In late November Gary Needham, senior lecturer in film and media at the University of Liverpool tagged me in the #QueerArt20 twitter challenge; one image a day, any medium, no credits or titles. I’ve loved seeing the images other people have been posting and it really was a challenge to choose just 20 of my own to post. It was also a timely opportunity to reconnect with queer culture. And talking of which…
120 Beats Per Minute
I didn’t see many memorable films this year but one that I did see, and which will stay with me for a long time was 120 Beats Per Minute a deeply moving and viscerally powerful film about queer activism set against the background of the AIDS crisis in Paris in the late 1980’s / early 1990’s. It’s a beautiful, painful and necessary film and I would urge you all to see it.
CETIS – The End of an Era
At the beginning of December I stepped down as a partner of CETIS LLP ending a 17 year association with the organisation in all its various incarnations. I wouldn’t be where I am today without CETIS and I wish all the partners the very best for the future
….and the lows
Brexit has cast a noxious cloud of reckless xenophobia, bigotry and intolerance over us all, with the only glimmers of hope being a 2nd referendum and the more distant promise of Indy Ref 2.
It’s been equally been horrifying to watch the rise of right wing populist movements across the world. Fascism might have a new acceptable ALT-Right face but it’s still fucking fascism.
I was heart broken by the death of Scott Hutchison in May. He was a phenomenally talented writer and his songs uniquely captured the struggles so many face with alienation, depression, isolation and addiction. Scott faced all these demons in true Scottish style; with scathing wit, self-effacing humour and heartbreaking poetry. Just a few months before his death, I was packed into the Academy with hundreds of others for 10th anniversary tour of The Midnight Organ Fight. It’s a night I won’t forget.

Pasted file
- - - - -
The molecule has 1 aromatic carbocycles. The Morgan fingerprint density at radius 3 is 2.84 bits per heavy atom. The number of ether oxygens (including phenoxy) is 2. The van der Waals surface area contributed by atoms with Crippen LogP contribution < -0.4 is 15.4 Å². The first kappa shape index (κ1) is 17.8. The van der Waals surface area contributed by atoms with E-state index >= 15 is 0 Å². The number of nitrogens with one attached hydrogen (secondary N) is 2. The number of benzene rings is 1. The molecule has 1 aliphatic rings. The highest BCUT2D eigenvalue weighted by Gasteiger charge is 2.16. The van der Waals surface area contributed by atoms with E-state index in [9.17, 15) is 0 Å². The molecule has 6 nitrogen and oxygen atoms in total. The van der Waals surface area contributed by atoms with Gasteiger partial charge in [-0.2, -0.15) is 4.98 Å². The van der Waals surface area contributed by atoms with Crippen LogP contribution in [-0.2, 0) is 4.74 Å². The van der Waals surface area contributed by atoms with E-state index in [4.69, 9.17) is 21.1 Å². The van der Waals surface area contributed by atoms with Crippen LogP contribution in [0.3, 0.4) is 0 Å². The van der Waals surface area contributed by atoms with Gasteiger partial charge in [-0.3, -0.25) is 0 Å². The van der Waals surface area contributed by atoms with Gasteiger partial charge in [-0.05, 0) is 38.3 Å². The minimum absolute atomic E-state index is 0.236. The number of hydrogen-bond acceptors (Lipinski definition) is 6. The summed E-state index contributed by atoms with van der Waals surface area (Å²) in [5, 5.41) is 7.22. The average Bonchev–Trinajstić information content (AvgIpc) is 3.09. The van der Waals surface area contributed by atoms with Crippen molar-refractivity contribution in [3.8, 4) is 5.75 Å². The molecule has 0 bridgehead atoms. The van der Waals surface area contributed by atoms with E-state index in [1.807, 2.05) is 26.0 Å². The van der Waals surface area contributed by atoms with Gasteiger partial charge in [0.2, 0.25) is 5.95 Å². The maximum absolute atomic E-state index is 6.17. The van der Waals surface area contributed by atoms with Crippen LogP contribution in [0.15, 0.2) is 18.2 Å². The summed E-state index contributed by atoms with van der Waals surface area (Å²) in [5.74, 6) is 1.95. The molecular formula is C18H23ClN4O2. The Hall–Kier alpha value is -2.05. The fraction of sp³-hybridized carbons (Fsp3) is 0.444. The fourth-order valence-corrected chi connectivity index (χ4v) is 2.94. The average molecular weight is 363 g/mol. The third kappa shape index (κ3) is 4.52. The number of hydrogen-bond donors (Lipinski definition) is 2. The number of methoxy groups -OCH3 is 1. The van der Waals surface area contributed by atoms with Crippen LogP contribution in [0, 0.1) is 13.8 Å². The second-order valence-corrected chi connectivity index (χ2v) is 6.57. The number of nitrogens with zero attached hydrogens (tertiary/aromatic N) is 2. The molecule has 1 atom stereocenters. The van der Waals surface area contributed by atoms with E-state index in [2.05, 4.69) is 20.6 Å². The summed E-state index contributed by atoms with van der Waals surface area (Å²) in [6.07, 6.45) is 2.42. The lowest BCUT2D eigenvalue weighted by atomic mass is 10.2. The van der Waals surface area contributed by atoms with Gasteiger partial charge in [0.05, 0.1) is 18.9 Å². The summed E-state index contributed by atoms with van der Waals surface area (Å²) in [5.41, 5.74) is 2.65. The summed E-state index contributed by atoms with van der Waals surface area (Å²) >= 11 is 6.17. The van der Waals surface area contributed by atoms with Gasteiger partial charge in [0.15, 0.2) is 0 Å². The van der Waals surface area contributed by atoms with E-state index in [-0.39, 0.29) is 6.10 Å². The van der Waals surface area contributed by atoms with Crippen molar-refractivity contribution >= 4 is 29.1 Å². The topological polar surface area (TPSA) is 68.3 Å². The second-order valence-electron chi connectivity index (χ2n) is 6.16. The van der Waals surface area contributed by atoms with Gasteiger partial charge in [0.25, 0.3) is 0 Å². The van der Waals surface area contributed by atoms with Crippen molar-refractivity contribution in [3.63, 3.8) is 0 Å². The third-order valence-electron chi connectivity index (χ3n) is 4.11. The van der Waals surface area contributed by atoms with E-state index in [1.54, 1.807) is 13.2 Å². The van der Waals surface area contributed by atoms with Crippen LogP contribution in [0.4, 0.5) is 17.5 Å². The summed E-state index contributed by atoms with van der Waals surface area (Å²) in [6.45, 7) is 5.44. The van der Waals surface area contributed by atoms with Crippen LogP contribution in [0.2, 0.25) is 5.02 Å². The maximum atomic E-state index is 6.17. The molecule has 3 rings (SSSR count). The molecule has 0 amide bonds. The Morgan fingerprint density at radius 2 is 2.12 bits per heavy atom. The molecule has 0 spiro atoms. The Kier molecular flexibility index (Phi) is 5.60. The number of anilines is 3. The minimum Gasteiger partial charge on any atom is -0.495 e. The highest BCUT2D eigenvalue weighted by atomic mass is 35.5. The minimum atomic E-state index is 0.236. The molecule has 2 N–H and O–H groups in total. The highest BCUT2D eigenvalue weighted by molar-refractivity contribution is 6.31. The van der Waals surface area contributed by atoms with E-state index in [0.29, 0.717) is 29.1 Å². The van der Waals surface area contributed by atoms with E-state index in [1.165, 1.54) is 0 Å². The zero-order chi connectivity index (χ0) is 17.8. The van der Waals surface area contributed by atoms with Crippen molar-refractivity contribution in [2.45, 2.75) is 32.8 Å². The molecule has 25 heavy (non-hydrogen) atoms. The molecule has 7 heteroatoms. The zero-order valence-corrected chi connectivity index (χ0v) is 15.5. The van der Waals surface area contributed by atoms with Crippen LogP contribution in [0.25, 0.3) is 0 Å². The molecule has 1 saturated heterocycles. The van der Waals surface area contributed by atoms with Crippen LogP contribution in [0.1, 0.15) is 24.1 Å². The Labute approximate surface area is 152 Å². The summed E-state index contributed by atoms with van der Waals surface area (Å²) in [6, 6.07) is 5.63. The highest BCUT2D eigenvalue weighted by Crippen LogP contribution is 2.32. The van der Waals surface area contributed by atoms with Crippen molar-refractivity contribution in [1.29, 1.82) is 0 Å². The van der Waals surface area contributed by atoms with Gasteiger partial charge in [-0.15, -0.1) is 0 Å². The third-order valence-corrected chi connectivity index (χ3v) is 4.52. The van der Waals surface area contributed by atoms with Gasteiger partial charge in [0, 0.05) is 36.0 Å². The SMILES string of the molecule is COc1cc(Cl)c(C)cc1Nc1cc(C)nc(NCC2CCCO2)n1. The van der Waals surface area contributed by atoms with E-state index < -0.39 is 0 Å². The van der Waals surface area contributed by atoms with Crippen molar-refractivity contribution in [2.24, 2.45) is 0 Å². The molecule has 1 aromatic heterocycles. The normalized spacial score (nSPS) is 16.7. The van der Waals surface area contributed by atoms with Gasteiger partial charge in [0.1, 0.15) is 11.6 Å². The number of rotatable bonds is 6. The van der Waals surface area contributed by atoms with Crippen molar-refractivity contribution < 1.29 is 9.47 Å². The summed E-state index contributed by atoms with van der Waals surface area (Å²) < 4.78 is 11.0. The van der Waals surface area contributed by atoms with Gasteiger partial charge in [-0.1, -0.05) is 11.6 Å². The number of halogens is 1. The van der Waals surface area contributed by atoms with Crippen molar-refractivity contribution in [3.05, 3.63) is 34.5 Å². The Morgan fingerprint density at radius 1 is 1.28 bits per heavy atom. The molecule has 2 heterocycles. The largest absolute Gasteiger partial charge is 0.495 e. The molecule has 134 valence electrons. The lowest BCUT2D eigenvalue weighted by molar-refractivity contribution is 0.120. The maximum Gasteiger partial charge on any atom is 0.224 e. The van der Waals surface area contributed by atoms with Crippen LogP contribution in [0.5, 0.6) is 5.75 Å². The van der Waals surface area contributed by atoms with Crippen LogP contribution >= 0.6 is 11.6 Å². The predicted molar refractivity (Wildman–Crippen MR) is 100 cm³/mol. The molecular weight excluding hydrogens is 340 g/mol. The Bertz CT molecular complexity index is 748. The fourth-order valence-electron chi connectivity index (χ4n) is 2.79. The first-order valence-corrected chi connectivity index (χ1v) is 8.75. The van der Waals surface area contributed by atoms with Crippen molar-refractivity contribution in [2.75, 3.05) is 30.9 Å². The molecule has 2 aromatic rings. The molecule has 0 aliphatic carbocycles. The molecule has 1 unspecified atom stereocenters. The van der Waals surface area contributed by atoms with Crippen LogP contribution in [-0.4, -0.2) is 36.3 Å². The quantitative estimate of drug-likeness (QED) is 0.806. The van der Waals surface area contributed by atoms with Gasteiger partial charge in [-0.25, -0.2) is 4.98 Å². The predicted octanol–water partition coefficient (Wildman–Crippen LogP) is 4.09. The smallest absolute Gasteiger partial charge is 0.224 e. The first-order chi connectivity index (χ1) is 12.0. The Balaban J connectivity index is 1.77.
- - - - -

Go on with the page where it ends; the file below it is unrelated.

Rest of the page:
Frightened Rabbit, Barrowlands Ballroom, December 2016. CC BY Lorna M. Campbell
On an open education note, one of my frustrations this year is that, due to lack of time and focussing efforts elsewhere, I had to neglect Open Scotland. I really hope I’ll have an opportunity to revitalise the initiative next year as we still have a lot of work to do to persuade the Scottish Government of the benefits of open education. This might seem like a trivial exercise when Scot Gov is facing the catastrophic challenge of Brexit, but surely we need open and equitable access to education and educational resources now more than ever.
I think I’ve exhausted my numbers now and they all add up to quite a year (sorry, that’s terrible) it just remains for me to wish you all the very best for 2019.